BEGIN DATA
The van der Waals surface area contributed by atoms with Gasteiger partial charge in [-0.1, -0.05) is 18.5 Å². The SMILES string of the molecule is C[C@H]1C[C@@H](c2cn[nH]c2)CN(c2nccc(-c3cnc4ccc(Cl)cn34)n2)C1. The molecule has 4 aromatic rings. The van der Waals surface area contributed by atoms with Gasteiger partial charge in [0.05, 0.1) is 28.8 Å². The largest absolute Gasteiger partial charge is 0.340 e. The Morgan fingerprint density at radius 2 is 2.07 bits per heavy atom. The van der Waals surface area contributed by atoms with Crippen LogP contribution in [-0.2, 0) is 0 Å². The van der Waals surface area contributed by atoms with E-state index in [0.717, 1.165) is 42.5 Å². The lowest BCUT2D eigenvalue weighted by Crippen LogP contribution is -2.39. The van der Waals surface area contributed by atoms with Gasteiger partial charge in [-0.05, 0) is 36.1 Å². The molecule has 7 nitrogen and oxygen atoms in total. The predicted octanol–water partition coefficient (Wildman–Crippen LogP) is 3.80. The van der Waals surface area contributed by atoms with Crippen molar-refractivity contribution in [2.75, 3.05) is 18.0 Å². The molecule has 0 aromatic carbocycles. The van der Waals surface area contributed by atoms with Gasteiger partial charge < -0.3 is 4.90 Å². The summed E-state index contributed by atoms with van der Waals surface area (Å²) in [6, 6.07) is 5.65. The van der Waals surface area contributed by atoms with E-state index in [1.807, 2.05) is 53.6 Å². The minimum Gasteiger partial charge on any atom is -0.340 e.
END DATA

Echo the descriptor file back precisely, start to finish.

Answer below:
The van der Waals surface area contributed by atoms with Gasteiger partial charge in [-0.1, -0.05) is 18.5 Å². The SMILES string of the molecule is C[C@H]1C[C@@H](c2cn[nH]c2)CN(c2nccc(-c3cnc4ccc(Cl)cn34)n2)C1. The molecule has 4 aromatic rings. The van der Waals surface area contributed by atoms with Gasteiger partial charge in [0.05, 0.1) is 28.8 Å². The largest absolute Gasteiger partial charge is 0.340 e. The Morgan fingerprint density at radius 2 is 2.07 bits per heavy atom. The van der Waals surface area contributed by atoms with Crippen LogP contribution in [-0.2, 0) is 0 Å². The van der Waals surface area contributed by atoms with E-state index in [0.717, 1.165) is 42.5 Å². The lowest BCUT2D eigenvalue weighted by Crippen LogP contribution is -2.39. The van der Waals surface area contributed by atoms with Gasteiger partial charge in [-0.05, 0) is 36.1 Å². The molecule has 7 nitrogen and oxygen atoms in total. The predicted octanol–water partition coefficient (Wildman–Crippen LogP) is 3.80. The van der Waals surface area contributed by atoms with Crippen molar-refractivity contribution in [2.75, 3.05) is 18.0 Å². The molecule has 0 aromatic carbocycles. The van der Waals surface area contributed by atoms with Gasteiger partial charge < -0.3 is 4.90 Å². The summed E-state index contributed by atoms with van der Waals surface area (Å²) in [6, 6.07) is 5.65. The van der Waals surface area contributed by atoms with E-state index in [1.807, 2.05) is 53.6 Å². The minimum Gasteiger partial charge on any atom is -0.340 e.